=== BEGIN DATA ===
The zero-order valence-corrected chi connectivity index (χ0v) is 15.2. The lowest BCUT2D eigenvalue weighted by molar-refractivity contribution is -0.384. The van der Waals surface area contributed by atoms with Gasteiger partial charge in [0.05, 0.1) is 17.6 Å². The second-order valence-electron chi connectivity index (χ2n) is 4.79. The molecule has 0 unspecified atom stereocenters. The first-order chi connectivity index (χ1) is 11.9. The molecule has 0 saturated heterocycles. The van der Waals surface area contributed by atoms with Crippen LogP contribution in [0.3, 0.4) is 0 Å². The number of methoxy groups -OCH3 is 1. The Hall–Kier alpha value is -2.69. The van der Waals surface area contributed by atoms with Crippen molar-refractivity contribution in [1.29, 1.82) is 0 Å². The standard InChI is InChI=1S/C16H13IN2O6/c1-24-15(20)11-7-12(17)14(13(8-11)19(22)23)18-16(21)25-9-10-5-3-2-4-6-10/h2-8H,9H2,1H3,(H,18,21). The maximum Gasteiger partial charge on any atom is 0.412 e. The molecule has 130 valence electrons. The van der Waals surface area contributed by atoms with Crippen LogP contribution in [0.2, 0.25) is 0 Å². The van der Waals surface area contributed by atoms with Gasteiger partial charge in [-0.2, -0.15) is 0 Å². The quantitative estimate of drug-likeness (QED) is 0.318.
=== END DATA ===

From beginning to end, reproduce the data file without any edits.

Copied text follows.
The zero-order valence-corrected chi connectivity index (χ0v) is 15.2. The lowest BCUT2D eigenvalue weighted by molar-refractivity contribution is -0.384. The van der Waals surface area contributed by atoms with Gasteiger partial charge in [0.05, 0.1) is 17.6 Å². The second-order valence-electron chi connectivity index (χ2n) is 4.79. The molecule has 0 unspecified atom stereocenters. The first-order chi connectivity index (χ1) is 11.9. The molecule has 0 saturated heterocycles. The van der Waals surface area contributed by atoms with Crippen LogP contribution in [0.3, 0.4) is 0 Å². The number of methoxy groups -OCH3 is 1. The Hall–Kier alpha value is -2.69. The van der Waals surface area contributed by atoms with Crippen molar-refractivity contribution in [1.29, 1.82) is 0 Å². The standard InChI is InChI=1S/C16H13IN2O6/c1-24-15(20)11-7-12(17)14(13(8-11)19(22)23)18-16(21)25-9-10-5-3-2-4-6-10/h2-8H,9H2,1H3,(H,18,21). The maximum Gasteiger partial charge on any atom is 0.412 e. The molecule has 130 valence electrons. The van der Waals surface area contributed by atoms with Crippen LogP contribution in [0.2, 0.25) is 0 Å². The van der Waals surface area contributed by atoms with Gasteiger partial charge in [-0.2, -0.15) is 0 Å². The quantitative estimate of drug-likeness (QED) is 0.318.